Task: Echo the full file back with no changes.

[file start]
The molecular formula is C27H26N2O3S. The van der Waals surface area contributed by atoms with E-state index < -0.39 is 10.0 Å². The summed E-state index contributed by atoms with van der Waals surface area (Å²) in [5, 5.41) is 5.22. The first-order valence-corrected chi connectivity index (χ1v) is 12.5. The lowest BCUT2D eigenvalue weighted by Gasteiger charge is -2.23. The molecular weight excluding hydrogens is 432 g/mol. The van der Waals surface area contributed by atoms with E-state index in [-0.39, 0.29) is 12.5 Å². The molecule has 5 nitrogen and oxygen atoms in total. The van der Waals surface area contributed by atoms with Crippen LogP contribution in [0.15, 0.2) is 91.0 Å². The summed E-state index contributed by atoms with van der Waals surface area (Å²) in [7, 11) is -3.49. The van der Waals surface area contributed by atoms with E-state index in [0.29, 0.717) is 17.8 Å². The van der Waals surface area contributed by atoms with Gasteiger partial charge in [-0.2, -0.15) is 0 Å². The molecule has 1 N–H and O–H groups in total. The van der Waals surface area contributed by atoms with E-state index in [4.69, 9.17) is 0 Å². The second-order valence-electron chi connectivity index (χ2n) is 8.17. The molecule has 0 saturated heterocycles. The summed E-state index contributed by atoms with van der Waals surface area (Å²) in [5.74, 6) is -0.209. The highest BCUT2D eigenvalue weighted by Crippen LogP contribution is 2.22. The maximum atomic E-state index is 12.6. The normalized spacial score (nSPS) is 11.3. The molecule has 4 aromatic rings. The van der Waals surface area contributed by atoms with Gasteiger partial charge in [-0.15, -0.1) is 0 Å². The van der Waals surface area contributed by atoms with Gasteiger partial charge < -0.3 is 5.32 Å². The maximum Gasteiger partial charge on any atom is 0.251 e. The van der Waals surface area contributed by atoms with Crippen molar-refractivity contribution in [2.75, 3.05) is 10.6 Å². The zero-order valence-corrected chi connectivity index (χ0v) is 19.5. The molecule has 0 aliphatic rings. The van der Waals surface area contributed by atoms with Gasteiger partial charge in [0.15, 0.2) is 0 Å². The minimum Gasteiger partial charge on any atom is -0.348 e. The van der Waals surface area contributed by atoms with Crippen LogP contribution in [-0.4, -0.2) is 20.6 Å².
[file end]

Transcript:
The molecular formula is C27H26N2O3S. The van der Waals surface area contributed by atoms with E-state index < -0.39 is 10.0 Å². The summed E-state index contributed by atoms with van der Waals surface area (Å²) in [5, 5.41) is 5.22. The first-order valence-corrected chi connectivity index (χ1v) is 12.5. The lowest BCUT2D eigenvalue weighted by Gasteiger charge is -2.23. The molecular weight excluding hydrogens is 432 g/mol. The van der Waals surface area contributed by atoms with E-state index in [-0.39, 0.29) is 12.5 Å². The molecule has 5 nitrogen and oxygen atoms in total. The van der Waals surface area contributed by atoms with Crippen LogP contribution in [0.15, 0.2) is 91.0 Å². The summed E-state index contributed by atoms with van der Waals surface area (Å²) in [7, 11) is -3.49. The van der Waals surface area contributed by atoms with E-state index in [0.29, 0.717) is 17.8 Å². The van der Waals surface area contributed by atoms with Gasteiger partial charge in [-0.2, -0.15) is 0 Å². The molecule has 1 N–H and O–H groups in total. The van der Waals surface area contributed by atoms with E-state index in [4.69, 9.17) is 0 Å². The second-order valence-electron chi connectivity index (χ2n) is 8.17. The molecule has 0 saturated heterocycles. The summed E-state index contributed by atoms with van der Waals surface area (Å²) in [5.74, 6) is -0.209. The highest BCUT2D eigenvalue weighted by Crippen LogP contribution is 2.22. The maximum atomic E-state index is 12.6. The normalized spacial score (nSPS) is 11.3. The molecule has 4 aromatic rings. The van der Waals surface area contributed by atoms with Gasteiger partial charge in [-0.15, -0.1) is 0 Å². The van der Waals surface area contributed by atoms with Gasteiger partial charge < -0.3 is 5.32 Å². The maximum Gasteiger partial charge on any atom is 0.251 e. The van der Waals surface area contributed by atoms with Crippen molar-refractivity contribution in [2.75, 3.05) is 10.6 Å². The zero-order valence-corrected chi connectivity index (χ0v) is 19.5. The molecule has 0 aliphatic rings. The van der Waals surface area contributed by atoms with Gasteiger partial charge in [0.15, 0.2) is 0 Å². The minimum Gasteiger partial charge on any atom is -0.348 e. The van der Waals surface area contributed by atoms with Crippen LogP contribution in [-0.4, -0.2) is 20.6 Å².